electricity. She had a cold cellar under her kitchen and every time she
wanted fresh milk, butter, or eggs, she'd have to go down the steps to the
cellar. I think she might have gotten her treadle sewing machine before she
died but I can't say for sure. I do remember that she had woven baskets with
a lid on it that she kept her buttons in and us kids loved to play with the
things she kept in it. I recall one instance when we were staying with her,
my mother, Nellie, Alta, and myself. My mother and Aunt Oretta was sleeping
together and they got into an argument and Grandma heard them. Here she went
with a razor strap that she used on the smaller children, she used on both
of them. She told them if they were going to act like kids then she'd have
to treat them like kids. They simmered down and slept the rest of the
night.\par \par I remember when us children would gather at Grandma and
Grandpa's and maybe snow would be on the ground. We'd all go down in the big
bottom land close to the river and play fox and geese and roll over empty
oil barrels that grandpa had. He'd watch us and laugh. He had a good sense
of humor. I recall the big boat landing on the other side of the Big Bottom.

When someone wanted to be set across in the boat, they would stand up on the
railroad and holler across the river for Aunt Ora to set them across and she
did. One time they heard someone (they thought) yelling to be set across and
it was late at night. Aunt Ora got her lantern and headed for the river, but
before she could get to the river she heard whatever it was going down the
river screaming. It was a panther. She went back to the house as fast as she
could and never again did she cross anybody after dark. Grandma and Grandpa
raised sorghum cane to make molasses out of. They would do a lot of their
sweetening with it and they would make delicious cookies out of it too. They
would get the lassies pan ready and take old Bob to work the cane mill. He
would go around and around to press the juice from the cane stalks and it
would take 2-3 days to boil the juice down to make molasses good and thick.
Us children would have a ball playing in the cane fields while they were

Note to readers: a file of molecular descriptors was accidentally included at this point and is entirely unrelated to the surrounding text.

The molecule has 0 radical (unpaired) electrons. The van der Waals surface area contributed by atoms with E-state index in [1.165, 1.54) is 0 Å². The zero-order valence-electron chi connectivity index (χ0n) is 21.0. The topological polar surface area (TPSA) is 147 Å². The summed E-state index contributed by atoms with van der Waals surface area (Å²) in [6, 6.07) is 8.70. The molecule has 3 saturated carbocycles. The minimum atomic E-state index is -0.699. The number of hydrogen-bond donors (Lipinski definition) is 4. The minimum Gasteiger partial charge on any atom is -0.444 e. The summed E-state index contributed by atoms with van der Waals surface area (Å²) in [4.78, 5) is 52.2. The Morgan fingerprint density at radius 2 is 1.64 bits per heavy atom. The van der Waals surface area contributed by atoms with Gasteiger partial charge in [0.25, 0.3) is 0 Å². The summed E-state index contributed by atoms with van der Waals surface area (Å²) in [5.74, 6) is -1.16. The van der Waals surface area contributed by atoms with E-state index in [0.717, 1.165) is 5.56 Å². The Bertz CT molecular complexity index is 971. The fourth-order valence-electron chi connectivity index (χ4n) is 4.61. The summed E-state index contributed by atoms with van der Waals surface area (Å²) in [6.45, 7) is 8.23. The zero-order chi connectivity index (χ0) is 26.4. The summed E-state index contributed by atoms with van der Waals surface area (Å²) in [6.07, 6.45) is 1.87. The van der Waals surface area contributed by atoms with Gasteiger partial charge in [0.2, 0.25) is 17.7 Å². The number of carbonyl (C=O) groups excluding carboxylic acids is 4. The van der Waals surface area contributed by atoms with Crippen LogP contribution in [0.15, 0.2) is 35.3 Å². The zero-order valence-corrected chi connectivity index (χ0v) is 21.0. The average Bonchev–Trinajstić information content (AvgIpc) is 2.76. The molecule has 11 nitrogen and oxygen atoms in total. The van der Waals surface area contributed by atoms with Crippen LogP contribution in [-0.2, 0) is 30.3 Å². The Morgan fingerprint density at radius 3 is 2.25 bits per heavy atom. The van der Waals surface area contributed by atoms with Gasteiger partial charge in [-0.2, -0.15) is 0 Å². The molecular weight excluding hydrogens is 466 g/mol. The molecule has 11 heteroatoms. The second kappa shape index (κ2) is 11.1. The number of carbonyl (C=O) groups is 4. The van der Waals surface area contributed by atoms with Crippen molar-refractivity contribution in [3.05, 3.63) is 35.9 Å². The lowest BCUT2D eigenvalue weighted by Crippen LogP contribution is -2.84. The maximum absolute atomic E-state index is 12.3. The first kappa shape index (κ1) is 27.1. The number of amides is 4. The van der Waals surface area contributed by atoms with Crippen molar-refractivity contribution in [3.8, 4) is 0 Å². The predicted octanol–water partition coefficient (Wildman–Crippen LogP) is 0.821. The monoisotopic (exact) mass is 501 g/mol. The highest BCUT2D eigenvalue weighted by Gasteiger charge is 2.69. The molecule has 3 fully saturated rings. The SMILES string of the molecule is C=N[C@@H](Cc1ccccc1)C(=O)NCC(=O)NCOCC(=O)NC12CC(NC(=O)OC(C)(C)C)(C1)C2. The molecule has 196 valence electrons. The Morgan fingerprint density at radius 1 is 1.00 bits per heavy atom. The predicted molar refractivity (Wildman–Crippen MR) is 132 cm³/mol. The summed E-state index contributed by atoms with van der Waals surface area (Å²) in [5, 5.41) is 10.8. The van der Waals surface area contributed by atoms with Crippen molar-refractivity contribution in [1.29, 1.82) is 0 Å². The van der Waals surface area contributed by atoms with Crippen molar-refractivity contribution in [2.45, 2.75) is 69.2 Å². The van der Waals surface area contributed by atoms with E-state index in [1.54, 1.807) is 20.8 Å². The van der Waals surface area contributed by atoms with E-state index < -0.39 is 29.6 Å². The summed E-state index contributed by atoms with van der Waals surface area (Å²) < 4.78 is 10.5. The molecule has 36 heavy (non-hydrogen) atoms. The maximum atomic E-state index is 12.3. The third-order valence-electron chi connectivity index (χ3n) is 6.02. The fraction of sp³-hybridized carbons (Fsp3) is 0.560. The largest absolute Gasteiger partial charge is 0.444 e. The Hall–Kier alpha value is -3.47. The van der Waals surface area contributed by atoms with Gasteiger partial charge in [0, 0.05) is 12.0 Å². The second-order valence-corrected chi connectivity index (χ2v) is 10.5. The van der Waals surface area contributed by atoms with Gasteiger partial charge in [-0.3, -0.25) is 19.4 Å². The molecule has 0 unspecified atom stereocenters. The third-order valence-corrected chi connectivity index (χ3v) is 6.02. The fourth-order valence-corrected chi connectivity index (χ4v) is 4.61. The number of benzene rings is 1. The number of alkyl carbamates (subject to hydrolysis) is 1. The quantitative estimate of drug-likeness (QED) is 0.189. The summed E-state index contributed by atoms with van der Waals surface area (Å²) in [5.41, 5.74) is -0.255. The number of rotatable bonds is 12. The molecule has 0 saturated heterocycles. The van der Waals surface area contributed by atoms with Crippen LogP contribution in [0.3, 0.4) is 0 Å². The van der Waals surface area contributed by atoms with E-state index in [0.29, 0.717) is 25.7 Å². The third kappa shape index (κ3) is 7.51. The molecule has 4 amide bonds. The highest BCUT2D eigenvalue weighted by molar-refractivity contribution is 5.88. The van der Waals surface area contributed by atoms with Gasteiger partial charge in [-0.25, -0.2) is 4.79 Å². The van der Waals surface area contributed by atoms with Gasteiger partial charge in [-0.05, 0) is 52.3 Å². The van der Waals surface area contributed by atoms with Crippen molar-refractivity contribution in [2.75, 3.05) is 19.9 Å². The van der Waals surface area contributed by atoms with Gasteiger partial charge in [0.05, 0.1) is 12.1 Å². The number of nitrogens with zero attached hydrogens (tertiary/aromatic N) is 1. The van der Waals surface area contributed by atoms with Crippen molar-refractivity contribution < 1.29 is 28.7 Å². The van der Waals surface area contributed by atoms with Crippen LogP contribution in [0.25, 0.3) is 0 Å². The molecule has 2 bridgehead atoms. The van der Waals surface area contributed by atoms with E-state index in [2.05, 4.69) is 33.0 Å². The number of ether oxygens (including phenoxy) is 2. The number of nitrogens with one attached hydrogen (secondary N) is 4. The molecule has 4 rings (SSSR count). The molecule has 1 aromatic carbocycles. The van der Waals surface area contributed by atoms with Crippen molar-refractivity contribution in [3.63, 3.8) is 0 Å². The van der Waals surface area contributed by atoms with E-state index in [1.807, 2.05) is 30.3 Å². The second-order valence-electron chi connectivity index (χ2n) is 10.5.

making molasses. they would bottle it in gallon jars or half gallon fruit
jars and put it in the cellar so it wouldn't freeze. Then Grandma would make
apple butter in her 20 gallon brass kittle outside. They'd get the apples
all peeled and ready to go in the kittle and the next day they would light
the fire and set the kittle down in a thing they called a spider. They would
add the apples and water so the apples wouldn't burn as they started to
cook. They'd stir and stir all day till the apple butter got think . When it
got thick they would put oil of cinnamon or cloves and sugar to taste. Then
they would can it into jars and that too would go to the cellar. It was
really delicious and to this day I still make apple butter. I recall when
their hanovers and potatoes were ready to dig. They would dig them and let
them dry off. Then they would dig 2 big holes in the garden and put straw in
them and return the hanovers and potatoes to the hole. In the wintertime
they would dig in the side of the mound and take what vegetables they needed
for a meal Grandma also raised her own popcorn too. She'd shuck it back and
leave the shucks on the ears to hang it up by, then when they wanted
popcorn, they would take down an ear and shell it and pop it. Grandma would
dry herbs like yellow root, sassafras root, peppermint, catnip, and bonesett
to use for different kinds of illness. They couldn't run to the doctor every
time something went wrong with them. I can't remember all the herbs but
there were many. My Grandma would can green beans and pickle them and corn
too, and make her own sauerkraut. She would pickle in stone jars or in
wooden barrels and after they got pickled as she wanted taste just right She
would put them into the cellar until she wanted them. Grandma raised 6 boys
and 5 girls and after me telling you a few things about grandma you can bet
that not one of them went hungry or lacked clothes to wear even though hard
times, droughts, and other things happened and did that Grand little old
lady managed to make ends meet. She left me a bigger legacy that money
couldn't buy. I learned many things from her and a lot of things I put to
good use raising my own family. My Grandma struggled on even though she had
cancer eating at her and finally claimed her in death on March 25, 1936 at
71 years of age. My memories of my grandma( the one I am named for) were so
good and inspiring that I want to share them with my friends, children and


© 2002 Rhonda Smith